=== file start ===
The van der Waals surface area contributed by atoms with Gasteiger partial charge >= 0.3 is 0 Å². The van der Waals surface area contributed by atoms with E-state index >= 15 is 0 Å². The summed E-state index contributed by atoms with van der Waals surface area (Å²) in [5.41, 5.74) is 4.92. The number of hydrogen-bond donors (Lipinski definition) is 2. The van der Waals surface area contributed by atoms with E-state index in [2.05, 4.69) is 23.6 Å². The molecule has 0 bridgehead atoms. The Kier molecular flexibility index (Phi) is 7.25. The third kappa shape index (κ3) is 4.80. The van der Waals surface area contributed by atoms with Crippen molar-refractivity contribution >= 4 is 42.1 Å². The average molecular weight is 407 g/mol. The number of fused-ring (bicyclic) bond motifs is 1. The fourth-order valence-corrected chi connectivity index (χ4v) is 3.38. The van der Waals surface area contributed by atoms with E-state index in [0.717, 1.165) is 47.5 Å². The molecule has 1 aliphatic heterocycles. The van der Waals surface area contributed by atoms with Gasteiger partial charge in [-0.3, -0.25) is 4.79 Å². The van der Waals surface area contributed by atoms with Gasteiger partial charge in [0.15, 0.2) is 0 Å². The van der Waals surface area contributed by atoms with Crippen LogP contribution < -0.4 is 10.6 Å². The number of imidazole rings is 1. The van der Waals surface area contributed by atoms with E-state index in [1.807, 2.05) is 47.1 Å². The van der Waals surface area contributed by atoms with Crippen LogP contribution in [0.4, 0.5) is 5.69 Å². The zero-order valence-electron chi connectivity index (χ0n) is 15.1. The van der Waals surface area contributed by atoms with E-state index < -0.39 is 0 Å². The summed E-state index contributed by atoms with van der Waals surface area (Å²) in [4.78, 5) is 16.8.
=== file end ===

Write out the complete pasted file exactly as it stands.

The van der Waals surface area contributed by atoms with Gasteiger partial charge >= 0.3 is 0 Å². The van der Waals surface area contributed by atoms with E-state index >= 15 is 0 Å². The summed E-state index contributed by atoms with van der Waals surface area (Å²) in [5.41, 5.74) is 4.92. The number of hydrogen-bond donors (Lipinski definition) is 2. The van der Waals surface area contributed by atoms with E-state index in [2.05, 4.69) is 23.6 Å². The molecule has 0 bridgehead atoms. The Kier molecular flexibility index (Phi) is 7.25. The third kappa shape index (κ3) is 4.80. The van der Waals surface area contributed by atoms with Crippen molar-refractivity contribution >= 4 is 42.1 Å². The average molecular weight is 407 g/mol. The number of fused-ring (bicyclic) bond motifs is 1. The fourth-order valence-corrected chi connectivity index (χ4v) is 3.38. The van der Waals surface area contributed by atoms with E-state index in [0.717, 1.165) is 47.5 Å². The molecule has 1 aliphatic heterocycles. The van der Waals surface area contributed by atoms with Gasteiger partial charge in [-0.3, -0.25) is 4.79 Å². The van der Waals surface area contributed by atoms with Gasteiger partial charge in [0.15, 0.2) is 0 Å². The van der Waals surface area contributed by atoms with Crippen LogP contribution < -0.4 is 10.6 Å². The number of imidazole rings is 1. The van der Waals surface area contributed by atoms with E-state index in [1.807, 2.05) is 47.1 Å². The van der Waals surface area contributed by atoms with Crippen LogP contribution in [0.4, 0.5) is 5.69 Å². The zero-order valence-electron chi connectivity index (χ0n) is 15.1. The van der Waals surface area contributed by atoms with E-state index < -0.39 is 0 Å². The summed E-state index contributed by atoms with van der Waals surface area (Å²) in [4.78, 5) is 16.8.